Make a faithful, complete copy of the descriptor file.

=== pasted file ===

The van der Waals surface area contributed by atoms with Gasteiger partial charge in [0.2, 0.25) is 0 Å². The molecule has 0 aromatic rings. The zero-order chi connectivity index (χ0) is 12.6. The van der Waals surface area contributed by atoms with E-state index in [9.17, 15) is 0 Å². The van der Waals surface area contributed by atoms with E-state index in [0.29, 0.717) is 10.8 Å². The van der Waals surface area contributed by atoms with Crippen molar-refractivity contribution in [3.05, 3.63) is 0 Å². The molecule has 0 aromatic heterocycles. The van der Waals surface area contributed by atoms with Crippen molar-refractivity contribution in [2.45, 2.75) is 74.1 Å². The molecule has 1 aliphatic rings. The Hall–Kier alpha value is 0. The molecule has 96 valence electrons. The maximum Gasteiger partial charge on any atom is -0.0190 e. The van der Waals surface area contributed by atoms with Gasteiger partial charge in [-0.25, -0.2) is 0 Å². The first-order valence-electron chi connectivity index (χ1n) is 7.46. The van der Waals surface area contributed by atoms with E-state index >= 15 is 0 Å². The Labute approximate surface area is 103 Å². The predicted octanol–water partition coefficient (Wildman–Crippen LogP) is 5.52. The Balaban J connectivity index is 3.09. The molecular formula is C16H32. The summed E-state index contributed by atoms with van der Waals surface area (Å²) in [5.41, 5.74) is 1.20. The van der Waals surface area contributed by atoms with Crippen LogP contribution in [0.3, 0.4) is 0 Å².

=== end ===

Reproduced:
The van der Waals surface area contributed by atoms with Gasteiger partial charge in [0.2, 0.25) is 0 Å². The molecule has 0 aromatic rings. The zero-order chi connectivity index (χ0) is 12.6. The van der Waals surface area contributed by atoms with E-state index in [9.17, 15) is 0 Å². The van der Waals surface area contributed by atoms with E-state index in [0.29, 0.717) is 10.8 Å². The van der Waals surface area contributed by atoms with Crippen molar-refractivity contribution in [3.05, 3.63) is 0 Å². The molecule has 0 aromatic heterocycles. The van der Waals surface area contributed by atoms with Crippen molar-refractivity contribution in [2.45, 2.75) is 74.1 Å². The molecule has 1 aliphatic rings. The Hall–Kier alpha value is 0. The molecule has 96 valence electrons. The maximum Gasteiger partial charge on any atom is -0.0190 e. The van der Waals surface area contributed by atoms with Gasteiger partial charge in [-0.25, -0.2) is 0 Å². The first-order valence-electron chi connectivity index (χ1n) is 7.46. The van der Waals surface area contributed by atoms with E-state index >= 15 is 0 Å². The Labute approximate surface area is 103 Å². The predicted octanol–water partition coefficient (Wildman–Crippen LogP) is 5.52. The Balaban J connectivity index is 3.09. The molecular formula is C16H32. The summed E-state index contributed by atoms with van der Waals surface area (Å²) in [5.41, 5.74) is 1.20. The van der Waals surface area contributed by atoms with Crippen LogP contribution in [0.3, 0.4) is 0 Å².